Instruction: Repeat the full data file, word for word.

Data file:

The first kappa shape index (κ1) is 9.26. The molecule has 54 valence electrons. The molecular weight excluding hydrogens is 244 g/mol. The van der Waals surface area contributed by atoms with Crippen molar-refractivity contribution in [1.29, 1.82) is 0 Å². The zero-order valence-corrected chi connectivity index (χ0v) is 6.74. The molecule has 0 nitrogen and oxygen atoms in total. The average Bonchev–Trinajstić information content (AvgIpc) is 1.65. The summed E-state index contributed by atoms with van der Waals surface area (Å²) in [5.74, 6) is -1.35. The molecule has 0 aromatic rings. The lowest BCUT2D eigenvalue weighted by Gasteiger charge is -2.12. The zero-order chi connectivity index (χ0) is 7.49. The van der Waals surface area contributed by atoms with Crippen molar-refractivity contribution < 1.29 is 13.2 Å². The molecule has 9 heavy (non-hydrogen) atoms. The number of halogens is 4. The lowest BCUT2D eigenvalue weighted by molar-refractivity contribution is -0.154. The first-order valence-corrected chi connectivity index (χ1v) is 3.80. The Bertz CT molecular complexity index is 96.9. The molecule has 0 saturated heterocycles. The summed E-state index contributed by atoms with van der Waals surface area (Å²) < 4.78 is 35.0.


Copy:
The first kappa shape index (κ1) is 9.26. The molecule has 54 valence electrons. The molecular weight excluding hydrogens is 244 g/mol. The van der Waals surface area contributed by atoms with Crippen molar-refractivity contribution in [1.29, 1.82) is 0 Å². The zero-order valence-corrected chi connectivity index (χ0v) is 6.74. The molecule has 0 nitrogen and oxygen atoms in total. The average Bonchev–Trinajstić information content (AvgIpc) is 1.65. The summed E-state index contributed by atoms with van der Waals surface area (Å²) in [5.74, 6) is -1.35. The molecule has 0 aromatic rings. The lowest BCUT2D eigenvalue weighted by Gasteiger charge is -2.12. The zero-order chi connectivity index (χ0) is 7.49. The van der Waals surface area contributed by atoms with Crippen molar-refractivity contribution < 1.29 is 13.2 Å². The molecule has 9 heavy (non-hydrogen) atoms. The number of halogens is 4. The lowest BCUT2D eigenvalue weighted by molar-refractivity contribution is -0.154. The first-order valence-corrected chi connectivity index (χ1v) is 3.80. The Bertz CT molecular complexity index is 96.9. The molecule has 0 saturated heterocycles. The summed E-state index contributed by atoms with van der Waals surface area (Å²) < 4.78 is 35.0.